Post-war buildings deserve a place in Hong Kong’s architectural history
Ho Puay-peng says the lack of protection for the iconic Garden Company headquarters, and many other examples of the city’s landmark architecture from the post-war era, points to a gap in our conservation efforts that should be plugged before it’s too late
This month, the Antiquities Advisory Board announced that it is proposing a Grade 2 historic building status for the headquarters of the Garden Company in Sham Shui Po. Since a Grade 2 status is awarded to buildings of “special merit” that should be “selectively” preserved, we can be sure that the decision means the modernist landmark is now set to meet the wrecking ball.
Distinguished by a handsome clock tower and the clean, bold lines that epitomise mid-20th century aesthetics, the building’s owner had earlier applied to redevelop it into a 25-storey commercial and office tower. While it is no legal protection from demolition, a Grade 1 rating would, at least, have enabled the government to discuss preservation options with the owner.
The iconic 1950s building was originally designed to be the factory for the well-known Garden bread and confectionery brand. It has been denied a higher grading because the Antiquities and Monuments Office dismissed its architecture as functional, hence ordinary.
Such misguided remarks about landmark post-war architecture are nothing new – they have been heard before in the grading debates over the Shaw Studio compound and North Point’s State Theatre – but they do highlight systemic weaknesses in the protection of these precious buildings.
Of the 1,085 historic buildings graded by the board, fewer than 90 are post-war buildings. There are two main reasons for this underrepresentation of built heritage from the second half of the 20th century. First, nearly 90 per cent of the graded buildings come from a territory-wide survey of 1,444 buildings built before 1950. Second, there is a certain institutional perception that post-war buildings are not of “heritage age” and that many of them are too utilitarian in design or commonplace in appearance.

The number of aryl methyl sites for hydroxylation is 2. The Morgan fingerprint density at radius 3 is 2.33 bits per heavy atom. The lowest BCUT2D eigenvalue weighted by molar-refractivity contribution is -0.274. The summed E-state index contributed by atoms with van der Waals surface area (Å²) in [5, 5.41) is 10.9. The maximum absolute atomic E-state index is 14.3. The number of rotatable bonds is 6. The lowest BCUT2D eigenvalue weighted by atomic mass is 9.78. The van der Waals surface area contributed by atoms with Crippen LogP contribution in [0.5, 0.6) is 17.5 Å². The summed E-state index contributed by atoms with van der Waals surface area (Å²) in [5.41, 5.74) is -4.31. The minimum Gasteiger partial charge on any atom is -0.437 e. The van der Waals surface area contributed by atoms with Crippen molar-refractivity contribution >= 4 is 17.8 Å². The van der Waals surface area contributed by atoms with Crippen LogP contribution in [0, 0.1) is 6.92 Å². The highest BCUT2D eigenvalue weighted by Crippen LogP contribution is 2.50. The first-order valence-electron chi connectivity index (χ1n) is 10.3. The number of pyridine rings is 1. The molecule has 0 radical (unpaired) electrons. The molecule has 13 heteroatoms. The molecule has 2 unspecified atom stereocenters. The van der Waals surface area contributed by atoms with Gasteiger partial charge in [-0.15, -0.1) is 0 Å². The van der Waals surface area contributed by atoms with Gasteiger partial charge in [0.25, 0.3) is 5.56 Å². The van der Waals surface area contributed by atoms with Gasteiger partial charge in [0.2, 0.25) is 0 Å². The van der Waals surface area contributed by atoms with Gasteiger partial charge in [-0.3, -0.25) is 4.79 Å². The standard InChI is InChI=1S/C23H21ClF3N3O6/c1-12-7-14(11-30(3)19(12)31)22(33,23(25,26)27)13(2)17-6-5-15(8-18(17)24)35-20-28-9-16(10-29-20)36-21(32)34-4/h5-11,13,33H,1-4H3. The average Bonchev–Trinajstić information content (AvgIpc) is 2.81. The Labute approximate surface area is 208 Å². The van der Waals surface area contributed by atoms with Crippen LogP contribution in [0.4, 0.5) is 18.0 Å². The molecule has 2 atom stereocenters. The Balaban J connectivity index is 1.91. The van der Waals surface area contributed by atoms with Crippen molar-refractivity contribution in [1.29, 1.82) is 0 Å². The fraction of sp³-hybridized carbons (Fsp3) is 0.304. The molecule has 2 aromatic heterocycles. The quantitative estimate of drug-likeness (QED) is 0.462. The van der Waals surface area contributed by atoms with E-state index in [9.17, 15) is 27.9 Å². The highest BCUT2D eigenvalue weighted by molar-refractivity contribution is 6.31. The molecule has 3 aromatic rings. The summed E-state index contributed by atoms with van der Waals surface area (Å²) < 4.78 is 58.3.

However, architecture of every style always speaks to the spirit of their times. In the case of landmark post-war architecture, buildings from schools, hospitals and churches to public housing, offices and factories were designed for mass use. Put together, these cornerstones of everyday life built modern Hong Kong society. Yet, despite their heritage value, and that they are often in sound condition, an increasing number of these buildings are facing a cull.
With just three months of 2018 gone, the Union Church on Kennedy Road, an understated modernist gem, has been reduced to rubble. Over in Kowloon Tong, the brutalist AC Hall in Baptist University could also be meeting the bulldozers as part of a campus redevelopment, despite its role as a cradle of many a Canto-pop superstar in the early 1980s. Similarly, there appears to be no place for the General Post Office in the upcoming Central Harbourfront development.
Landmark post-war architecture is fundamental to Hong Kong’s eclectic cityscape and the government should strengthen its protection.
As a start, the Development Bureau, under which heritage conservation falls, should order a survey of buildings and sites completed between 1950 and 1970 to identify, assess and grade those worthy of protection. In countries such as Japan, Australia and Britain, the public is encouraged to nominate sites for consideration, which also helps foster a sense of belonging. However, there is a lack of such public participation in Hong Kong. This should change.
In relation, a set of evaluation guidelines specifically for post-war architecture has to be drawn up. Besides recognising excellence in style and design quality, another way of reading the importance of a building is to locate its relationship with similar landmarks. A contemporary of the former Central Government Offices, the Garden factory might have later influenced City Hall’s form and this gives it a place in the evolution of modernist architecture in Hong Kong.
Furthermore, the Garden factory has a rarity factor because it is one of the few buildings by Chu Pin still left in Hong Kong today. As one of the so-called “first-generation” Chinese architects to study abroad, Chu co-founded the premier Chinese architectural firm in Tianjin and Shanghai in the 1920s. He also designed the now-demolished original Man Yee Building in Central, which was the first building to have escalators in Hong Kong.
The preservation of privately owned historic buildings has long been a huge challenge in Hong Kong.
Back in 2014, the Development Bureau released a 203-page consultancy study on the heritage conservation regimes of eight overseas jurisdictions. However, there has been no visible movement on the report’s many recommendations.
While it may be a tall order to arm the historic buildings grading system with legal teeth, because of the vast array of interests that need to be balanced, the government should once again consult the report and improve incentives to private property owners to keep their historic buildings.
As shown by the recent transformation of the Murray Building from a 1960s government office block into a hotel – this is an excellent project initiated by the Development Bureau – modernist architecture often offers great adaptive reuse potential.
All over the world, heritage buildings from the most recent era are often most endangered. The Hong Kong government should recognise the value of the city’s landmark post-war architecture. Their loss will risk creating a black hole in our architectural history.
Professor Ho Puay-peng is head of the Department of Architecture in the National University of Singapore. He is a former member of Hong Kong’s Antiquities Advisory Board